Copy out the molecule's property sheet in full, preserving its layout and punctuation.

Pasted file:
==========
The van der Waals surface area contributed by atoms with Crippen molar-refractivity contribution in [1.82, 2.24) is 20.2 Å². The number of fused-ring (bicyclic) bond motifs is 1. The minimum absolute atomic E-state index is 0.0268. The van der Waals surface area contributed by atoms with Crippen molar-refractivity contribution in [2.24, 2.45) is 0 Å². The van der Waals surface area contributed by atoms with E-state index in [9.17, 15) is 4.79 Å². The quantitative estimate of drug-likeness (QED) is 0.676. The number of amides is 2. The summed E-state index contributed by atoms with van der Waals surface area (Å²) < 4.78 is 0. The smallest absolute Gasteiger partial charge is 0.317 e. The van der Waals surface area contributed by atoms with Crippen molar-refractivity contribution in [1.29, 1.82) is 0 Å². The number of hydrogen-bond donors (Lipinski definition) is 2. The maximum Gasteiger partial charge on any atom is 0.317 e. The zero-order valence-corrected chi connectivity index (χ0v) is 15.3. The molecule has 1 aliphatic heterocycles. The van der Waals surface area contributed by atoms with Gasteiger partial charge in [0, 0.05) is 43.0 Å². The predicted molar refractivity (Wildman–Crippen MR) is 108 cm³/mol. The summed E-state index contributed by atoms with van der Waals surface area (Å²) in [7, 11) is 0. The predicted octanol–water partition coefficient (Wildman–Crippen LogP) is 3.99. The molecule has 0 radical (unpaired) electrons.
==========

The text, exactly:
The van der Waals surface area contributed by atoms with Crippen molar-refractivity contribution in [1.82, 2.24) is 20.2 Å². The number of fused-ring (bicyclic) bond motifs is 1. The minimum absolute atomic E-state index is 0.0268. The van der Waals surface area contributed by atoms with Crippen molar-refractivity contribution in [2.24, 2.45) is 0 Å². The van der Waals surface area contributed by atoms with E-state index in [9.17, 15) is 4.79 Å². The quantitative estimate of drug-likeness (QED) is 0.676. The number of amides is 2. The summed E-state index contributed by atoms with van der Waals surface area (Å²) < 4.78 is 0. The smallest absolute Gasteiger partial charge is 0.317 e. The van der Waals surface area contributed by atoms with Crippen molar-refractivity contribution in [1.29, 1.82) is 0 Å². The number of hydrogen-bond donors (Lipinski definition) is 2. The maximum Gasteiger partial charge on any atom is 0.317 e. The zero-order valence-corrected chi connectivity index (χ0v) is 15.3. The molecule has 1 aliphatic heterocycles. The van der Waals surface area contributed by atoms with Gasteiger partial charge in [0, 0.05) is 43.0 Å². The predicted molar refractivity (Wildman–Crippen MR) is 108 cm³/mol. The summed E-state index contributed by atoms with van der Waals surface area (Å²) in [7, 11) is 0. The predicted octanol–water partition coefficient (Wildman–Crippen LogP) is 3.99. The molecule has 0 radical (unpaired) electrons.